Home Legal News UK Court Rules Brexit Does Not Invalidate Long-Term Commercial Lease

UK Court Rules Brexit Does Not Invalidate Long-Term Commercial Lease

The High Court has ruled that the UK’s exit from the European Union does not have the effect of invalidating a long-term commercial lease.

The European Medicines Agency (EMA) had attempted to end the £500 million office lease on its Canary Wharf headquarters on the basis that it had “no choice” but to leave London because of Brexit. The lease was due to last until 2039 at a cost of around £13 million a year.

The agency’s landlord Canary Wharf Group however disagreed and sought to enforce the contract in court by arguing that the lease and payment obligations would remain binding regardless of Brexit.

Agreeing with the landlord, the High Court held that the UK’s “transition from member state to third country” and “the EMA’s shift of headquarters” to Amsterdam did not constitute a ‘frustrating event’, that is, an unforeseen event that rendered the contract impossible to fulfil.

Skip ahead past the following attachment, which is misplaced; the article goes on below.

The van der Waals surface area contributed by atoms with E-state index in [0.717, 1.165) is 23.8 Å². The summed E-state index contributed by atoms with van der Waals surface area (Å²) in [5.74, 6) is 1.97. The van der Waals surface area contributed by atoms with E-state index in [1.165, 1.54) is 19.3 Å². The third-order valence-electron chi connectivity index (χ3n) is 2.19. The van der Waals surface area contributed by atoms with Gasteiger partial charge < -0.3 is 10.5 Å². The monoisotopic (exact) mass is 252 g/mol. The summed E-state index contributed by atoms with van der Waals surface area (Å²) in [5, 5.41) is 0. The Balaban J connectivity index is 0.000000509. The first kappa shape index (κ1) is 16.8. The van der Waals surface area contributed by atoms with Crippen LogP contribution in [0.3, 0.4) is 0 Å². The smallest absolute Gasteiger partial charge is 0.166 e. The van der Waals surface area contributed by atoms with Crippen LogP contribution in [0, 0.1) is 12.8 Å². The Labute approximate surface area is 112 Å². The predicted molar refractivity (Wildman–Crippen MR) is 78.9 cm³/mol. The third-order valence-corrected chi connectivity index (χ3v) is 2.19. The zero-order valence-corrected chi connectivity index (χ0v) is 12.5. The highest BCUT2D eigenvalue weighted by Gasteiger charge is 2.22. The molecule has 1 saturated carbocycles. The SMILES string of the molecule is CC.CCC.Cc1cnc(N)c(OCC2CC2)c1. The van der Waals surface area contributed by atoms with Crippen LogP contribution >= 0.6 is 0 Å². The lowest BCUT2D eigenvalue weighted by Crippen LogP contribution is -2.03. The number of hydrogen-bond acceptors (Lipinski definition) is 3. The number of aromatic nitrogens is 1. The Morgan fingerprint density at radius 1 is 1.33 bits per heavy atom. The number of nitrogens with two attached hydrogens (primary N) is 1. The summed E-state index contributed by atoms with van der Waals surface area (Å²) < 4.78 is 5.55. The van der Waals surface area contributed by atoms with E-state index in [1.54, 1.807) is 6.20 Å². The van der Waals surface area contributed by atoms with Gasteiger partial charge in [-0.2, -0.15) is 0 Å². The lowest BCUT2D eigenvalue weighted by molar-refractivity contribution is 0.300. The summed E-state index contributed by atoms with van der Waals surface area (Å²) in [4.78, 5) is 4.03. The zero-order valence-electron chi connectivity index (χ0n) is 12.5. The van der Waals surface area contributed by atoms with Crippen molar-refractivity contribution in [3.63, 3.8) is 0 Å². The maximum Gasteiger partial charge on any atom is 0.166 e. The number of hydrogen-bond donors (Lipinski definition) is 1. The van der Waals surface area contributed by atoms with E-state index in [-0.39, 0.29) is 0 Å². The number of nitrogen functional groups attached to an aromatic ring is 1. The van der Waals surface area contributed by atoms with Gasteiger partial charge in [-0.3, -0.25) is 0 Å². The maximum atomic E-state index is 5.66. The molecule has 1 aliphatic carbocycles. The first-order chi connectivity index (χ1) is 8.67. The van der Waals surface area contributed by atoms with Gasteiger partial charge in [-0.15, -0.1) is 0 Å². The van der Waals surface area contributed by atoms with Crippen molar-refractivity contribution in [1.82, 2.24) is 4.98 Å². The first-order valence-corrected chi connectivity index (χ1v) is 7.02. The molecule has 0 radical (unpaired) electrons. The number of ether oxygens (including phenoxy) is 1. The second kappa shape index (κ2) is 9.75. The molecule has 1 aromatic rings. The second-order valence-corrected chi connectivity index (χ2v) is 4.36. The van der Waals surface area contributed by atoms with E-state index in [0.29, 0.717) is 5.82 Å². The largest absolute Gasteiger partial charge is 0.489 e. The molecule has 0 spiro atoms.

In his judgment, Mr Justice Smith said the contract had been signed under English law and the EMA could not escape these obligations by reason of being an agency of the European Union. He also noted that the legal effects on the EMA of Brexit could have been “ameliorated” by the EU, but were not, rendering frustration of the lease “self-induced”.

The judge also stated that the option to sublet or assign the premises remained open to the EMA, subject to the landlord’s consent.

The EMA relocated its headquarters to Amsterdam in January 2019 with some staff remain in the Canary Wharf office.

The court’s ruling was expedited to provide a decision prior to 29th March, when the UK us due to leave the European Union.

The EMA has said it “respectfully takes note” of the judgment but also suggested it would seek to have the case referred to the EU courts.

Brexit impact on contracts

The implications of permitting the agency to use Brexit to get out of its contract would have been far-reaching for UK commercial property and beyond.

As such, the case has drawn widespread attention as a landmark legal decision. The ruling has been welcomed within the property sector as bringing certainty on the impact of Brexit on commercial leases and in preventing similar lease cancellations being made from others relocating out of the UK to other EU states by ending contracts and obligations early.

Lawble
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